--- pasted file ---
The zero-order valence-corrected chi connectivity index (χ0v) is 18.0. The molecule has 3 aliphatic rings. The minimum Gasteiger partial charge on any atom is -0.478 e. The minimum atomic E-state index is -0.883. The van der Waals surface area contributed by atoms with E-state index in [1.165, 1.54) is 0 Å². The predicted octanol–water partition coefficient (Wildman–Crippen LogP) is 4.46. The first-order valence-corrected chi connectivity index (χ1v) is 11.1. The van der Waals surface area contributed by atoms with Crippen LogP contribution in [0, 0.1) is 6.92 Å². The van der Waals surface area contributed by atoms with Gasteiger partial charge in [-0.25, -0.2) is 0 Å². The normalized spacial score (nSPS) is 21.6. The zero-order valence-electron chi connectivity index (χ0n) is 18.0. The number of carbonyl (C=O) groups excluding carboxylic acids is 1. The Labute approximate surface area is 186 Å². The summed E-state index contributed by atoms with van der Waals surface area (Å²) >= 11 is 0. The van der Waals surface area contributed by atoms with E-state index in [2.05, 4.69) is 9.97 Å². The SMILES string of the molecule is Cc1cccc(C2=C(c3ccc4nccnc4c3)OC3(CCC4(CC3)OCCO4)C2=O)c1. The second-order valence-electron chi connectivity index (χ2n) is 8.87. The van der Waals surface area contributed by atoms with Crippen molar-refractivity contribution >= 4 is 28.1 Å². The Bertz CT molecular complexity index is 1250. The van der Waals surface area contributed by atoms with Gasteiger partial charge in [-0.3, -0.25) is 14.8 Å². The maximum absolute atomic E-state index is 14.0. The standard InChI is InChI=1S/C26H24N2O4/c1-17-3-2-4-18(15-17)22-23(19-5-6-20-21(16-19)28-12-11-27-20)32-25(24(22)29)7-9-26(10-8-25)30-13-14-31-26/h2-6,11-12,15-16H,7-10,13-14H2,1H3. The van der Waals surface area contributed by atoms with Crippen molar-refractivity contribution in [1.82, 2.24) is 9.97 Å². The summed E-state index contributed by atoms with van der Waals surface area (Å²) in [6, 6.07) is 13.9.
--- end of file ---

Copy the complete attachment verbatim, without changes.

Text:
The zero-order valence-corrected chi connectivity index (χ0v) is 18.0. The molecule has 3 aliphatic rings. The minimum Gasteiger partial charge on any atom is -0.478 e. The minimum atomic E-state index is -0.883. The van der Waals surface area contributed by atoms with E-state index in [1.165, 1.54) is 0 Å². The predicted octanol–water partition coefficient (Wildman–Crippen LogP) is 4.46. The first-order valence-corrected chi connectivity index (χ1v) is 11.1. The van der Waals surface area contributed by atoms with Crippen LogP contribution in [0, 0.1) is 6.92 Å². The van der Waals surface area contributed by atoms with Gasteiger partial charge in [-0.25, -0.2) is 0 Å². The normalized spacial score (nSPS) is 21.6. The zero-order valence-electron chi connectivity index (χ0n) is 18.0. The number of carbonyl (C=O) groups excluding carboxylic acids is 1. The Labute approximate surface area is 186 Å². The summed E-state index contributed by atoms with van der Waals surface area (Å²) >= 11 is 0. The van der Waals surface area contributed by atoms with E-state index in [2.05, 4.69) is 9.97 Å². The SMILES string of the molecule is Cc1cccc(C2=C(c3ccc4nccnc4c3)OC3(CCC4(CC3)OCCO4)C2=O)c1. The second-order valence-electron chi connectivity index (χ2n) is 8.87. The van der Waals surface area contributed by atoms with Crippen molar-refractivity contribution >= 4 is 28.1 Å². The Bertz CT molecular complexity index is 1250. The van der Waals surface area contributed by atoms with Gasteiger partial charge in [-0.3, -0.25) is 14.8 Å². The maximum absolute atomic E-state index is 14.0. The standard InChI is InChI=1S/C26H24N2O4/c1-17-3-2-4-18(15-17)22-23(19-5-6-20-21(16-19)28-12-11-27-20)32-25(24(22)29)7-9-26(10-8-25)30-13-14-31-26/h2-6,11-12,15-16H,7-10,13-14H2,1H3. The van der Waals surface area contributed by atoms with Crippen molar-refractivity contribution in [1.82, 2.24) is 9.97 Å². The summed E-state index contributed by atoms with van der Waals surface area (Å²) in [6, 6.07) is 13.9.